If you want to run a jewelry store, you're likely going to have some mass-produced items in addition to the custom pieces that you want to sell. That opens up the question of how to avoid stocking jewelry that relied on unethical production practices. Awareness campaigns over the past several years have made jewelers very aware of things like conflict diamonds and other issues. So, there's better tracking now, for example. But you can take other steps to help ensure your mass-produced stock is as ethically produced as possible.

Natural vs Lab-Grown Stones

A lab-grown gemstone is chemically the same as a mined gemstone. Lab-grown does not mean fake; it means only that the stone was grown in a lab instead of buried in rock for millennia. The beauty of this is that means the stone was not mined in unethical conditions. Now, there is that thing about not having been naturally formed over thousands of years, and some customers won't be too pleased with a lab-grown gemstone. But others won't care, and some may be very happy they can avoid "conflict diamonds" and other problematic gems. There are gemstone miners out there who are very careful to avoid problematic methods, so you don't have to avoid natural gemstones. But using lab-grown eliminates the question entirely. Just be open with customers about the gems being lab-grown.

Find Suppliers Who Advocate for Fair Treatment in Factories

Mass-produced jewelry relies on a lot of machinery, but there are people who work those machines. You need to find suppliers who advocate for fair treatment and buy from factories that are good to their workers. This is likely one of the more difficult aspects of jewelry making to control, so all you can do is research suppliers and ask colleagues who they've found to be reliable.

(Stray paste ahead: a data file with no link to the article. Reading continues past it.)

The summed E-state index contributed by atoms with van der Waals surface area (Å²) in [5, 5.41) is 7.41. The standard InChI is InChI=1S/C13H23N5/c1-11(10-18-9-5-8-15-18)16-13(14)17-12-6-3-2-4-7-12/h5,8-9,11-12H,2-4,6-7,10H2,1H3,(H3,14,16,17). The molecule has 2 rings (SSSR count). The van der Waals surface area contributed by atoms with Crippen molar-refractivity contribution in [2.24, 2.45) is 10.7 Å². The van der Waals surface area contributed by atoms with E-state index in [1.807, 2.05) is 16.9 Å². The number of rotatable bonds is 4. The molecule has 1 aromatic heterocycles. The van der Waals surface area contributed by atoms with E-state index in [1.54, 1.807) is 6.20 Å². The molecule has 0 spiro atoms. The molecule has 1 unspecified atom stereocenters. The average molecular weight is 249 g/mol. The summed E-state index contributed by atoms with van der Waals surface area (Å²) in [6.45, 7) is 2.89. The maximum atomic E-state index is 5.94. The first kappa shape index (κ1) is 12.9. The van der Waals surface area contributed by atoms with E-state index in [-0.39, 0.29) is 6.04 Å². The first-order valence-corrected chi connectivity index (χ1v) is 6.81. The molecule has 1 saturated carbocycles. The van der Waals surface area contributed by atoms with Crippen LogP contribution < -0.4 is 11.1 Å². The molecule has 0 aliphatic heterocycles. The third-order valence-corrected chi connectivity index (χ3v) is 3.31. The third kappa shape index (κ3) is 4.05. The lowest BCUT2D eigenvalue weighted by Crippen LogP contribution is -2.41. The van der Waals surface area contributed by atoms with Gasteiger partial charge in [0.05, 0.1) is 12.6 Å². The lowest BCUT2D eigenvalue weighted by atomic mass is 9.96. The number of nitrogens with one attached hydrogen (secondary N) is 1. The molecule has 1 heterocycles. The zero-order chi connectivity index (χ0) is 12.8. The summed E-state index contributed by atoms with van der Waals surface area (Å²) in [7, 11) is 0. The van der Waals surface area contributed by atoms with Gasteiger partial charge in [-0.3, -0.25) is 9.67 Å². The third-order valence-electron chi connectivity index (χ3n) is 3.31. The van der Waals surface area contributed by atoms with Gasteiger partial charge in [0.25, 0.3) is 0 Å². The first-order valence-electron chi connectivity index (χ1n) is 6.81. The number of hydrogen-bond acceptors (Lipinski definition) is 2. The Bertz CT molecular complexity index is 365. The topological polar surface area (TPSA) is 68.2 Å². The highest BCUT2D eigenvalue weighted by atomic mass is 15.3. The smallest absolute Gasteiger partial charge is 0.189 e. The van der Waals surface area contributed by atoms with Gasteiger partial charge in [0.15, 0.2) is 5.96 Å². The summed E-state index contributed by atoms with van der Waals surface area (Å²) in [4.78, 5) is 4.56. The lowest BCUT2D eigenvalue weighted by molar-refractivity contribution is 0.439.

Consider Sourcing Estate Jewelry for Bespoke Supplies

If you have access to or a business relationship with a refinery and jewelry creators, you may want to consider sourcing estate, or second-hand, jewelry for some of your supplies. These pieces are already out in the world, so you're not requiring the use of new natural resources, and if you decide later that you don't want to resell used jewelry, you can melt down gold and silver to create new rings and chains. Reuse stones or even have some recut if needed. It is possible that when these pieces were first created, they used some materials obtained in less-than-ethical ways. But by reusing these materials after they've long been in jewelry form, you're avoiding taking any more natural resources out of the ground. You could buy second-hand gold wedding bands, for example, and melt those so your jeweler associates can create new bands of different thicknesses and sizes.

Buying jewelry from a supplier can be tricky if you want to ensure the jewelry was produced ethically, simply because a lot of information can get lost as the jewelry transfers from the mine to the forge and finally to the jewelry store. But you can do your best to stock your store with mass-produced jewelry that is as ethical as possible.

To learn more, contact a jewelry supplier in your area such as Diamond and Designs.